Hydrangeas are one of the most popular shrubs around. Highly prized for their large soft-colored or white flowers, hydrangeas provide an attractive flower display both on the shrub and as part of cut flower arrangements.  The subject of much garden research (soil pH, pruning and blooming) these showy flower displays are worth all the effort. So, if hydrangeas aren’t providing you with the blooms you want, it’s time to find out why.  Below are some tips to encourage your hydrangeas to give you maximum bloom capacity.


Grow hydrangeas in as much sun as the plant will tolerate for more blooms. In Connecticut, most hydrangeas can take full day sun. Sunlight is the number one key to getting a bounty of blooms on your hydrangeas, so never grow them in full or heavy shade.


Hydrangeas like a fair amount of water.  After all, their name comes from the Greek word “Hydros,” meaning water.  Your hydrangeas should get a minimum of 1” of water every week.

During the height of summer and really hot, water twice a week. The best time of day is early morning before the day gets hot and the water evaporates. Water slowly and deeply, so they have a chance to really absorb the water into their root system. If they become stressed because of lack of water (drought stressed), the first signs they will exhibit is lack of flower production. Flower production requires a lot of energy and energy requires water.

However, don’t over water. Signs of over watering include yellowing or wilting. Yes, I know, these are similar signs to drought stress. A good idea is to get a soil moisture meter, which will tell you the moisture that’s in the ground. This takes the guess work right out of it. A hydrangea will droop or wilt when it’s thirsty (as will all plants), but they recover quickly after watering.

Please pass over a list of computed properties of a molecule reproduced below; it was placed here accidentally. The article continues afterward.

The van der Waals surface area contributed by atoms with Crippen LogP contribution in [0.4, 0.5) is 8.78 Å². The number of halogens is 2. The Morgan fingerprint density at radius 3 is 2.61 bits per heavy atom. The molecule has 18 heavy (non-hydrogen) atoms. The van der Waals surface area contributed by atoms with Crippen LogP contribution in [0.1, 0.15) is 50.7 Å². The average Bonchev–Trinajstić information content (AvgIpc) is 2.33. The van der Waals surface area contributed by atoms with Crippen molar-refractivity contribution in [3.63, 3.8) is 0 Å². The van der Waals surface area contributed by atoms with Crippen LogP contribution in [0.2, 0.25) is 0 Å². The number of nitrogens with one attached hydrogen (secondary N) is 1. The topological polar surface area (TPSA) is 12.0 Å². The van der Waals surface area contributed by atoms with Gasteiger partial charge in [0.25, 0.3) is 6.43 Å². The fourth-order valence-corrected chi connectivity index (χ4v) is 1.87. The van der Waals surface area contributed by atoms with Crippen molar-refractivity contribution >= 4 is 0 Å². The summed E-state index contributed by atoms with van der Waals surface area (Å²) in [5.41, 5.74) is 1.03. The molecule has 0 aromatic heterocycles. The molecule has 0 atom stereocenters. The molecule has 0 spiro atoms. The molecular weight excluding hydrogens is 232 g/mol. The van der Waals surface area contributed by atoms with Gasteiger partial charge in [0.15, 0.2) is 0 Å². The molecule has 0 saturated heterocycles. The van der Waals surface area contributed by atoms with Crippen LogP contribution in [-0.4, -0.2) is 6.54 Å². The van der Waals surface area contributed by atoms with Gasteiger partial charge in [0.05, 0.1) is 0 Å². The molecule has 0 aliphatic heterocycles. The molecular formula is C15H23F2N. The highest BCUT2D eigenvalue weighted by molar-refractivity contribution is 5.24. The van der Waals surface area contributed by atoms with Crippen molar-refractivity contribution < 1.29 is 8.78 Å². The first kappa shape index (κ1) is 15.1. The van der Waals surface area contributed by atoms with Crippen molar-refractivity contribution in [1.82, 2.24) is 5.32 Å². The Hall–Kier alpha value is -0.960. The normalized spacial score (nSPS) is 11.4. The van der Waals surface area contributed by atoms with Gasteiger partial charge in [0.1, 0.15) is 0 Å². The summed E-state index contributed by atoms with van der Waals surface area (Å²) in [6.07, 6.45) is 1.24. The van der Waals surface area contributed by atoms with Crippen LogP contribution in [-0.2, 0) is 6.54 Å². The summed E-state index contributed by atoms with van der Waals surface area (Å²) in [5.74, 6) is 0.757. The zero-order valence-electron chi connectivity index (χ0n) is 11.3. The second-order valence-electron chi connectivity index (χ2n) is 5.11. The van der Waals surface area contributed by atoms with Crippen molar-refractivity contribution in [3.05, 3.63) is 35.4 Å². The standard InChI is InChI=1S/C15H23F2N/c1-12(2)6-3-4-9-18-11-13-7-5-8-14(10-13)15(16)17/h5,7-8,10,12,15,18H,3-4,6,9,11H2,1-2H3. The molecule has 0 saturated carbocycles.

Apply a 10-10-10 slow-release fertilizer early in the spring before the hydrangea starts to leaf out. Be sure to work it into the soil and water well. I prefer an all natural, organic fertilizer. Repeat the application after the bloom season ends.  


Apply a 3” layer of mulch all around the shrub’s dripline (the outer edge of the branches) in the spring. Be careful to leave an inch or so around the base of the plant. Mounded mulch can cause rot and insect damage. 


Deadhead the hydrangeas throughout the season to encourage more blooms just as you would any other flower. Use sharp pruning shears and cut at a 45° angle being careful not to crush the stems. Prune dead flowers back to the main stem. Flowers that are left after they’re done blooming will dry and attempt to go to seed, thus ending the flowering cycle.


Here’s the tricky part, some hydrangeas bloom on old wood (many macrophylla varieties) and need to be carefully pruned. Prune out the dead and never prune any living branches later than late summer. Prune hydrangeas that bloom on current year’s wood (Arborescens varieties) in early spring before the shrub produces new growth. Hydranges pruned back to 2” to 3” produce more blooms than those that aren’t pruned. 

Click to read Sandi’s last post: “Selecting Plants for Your Garden”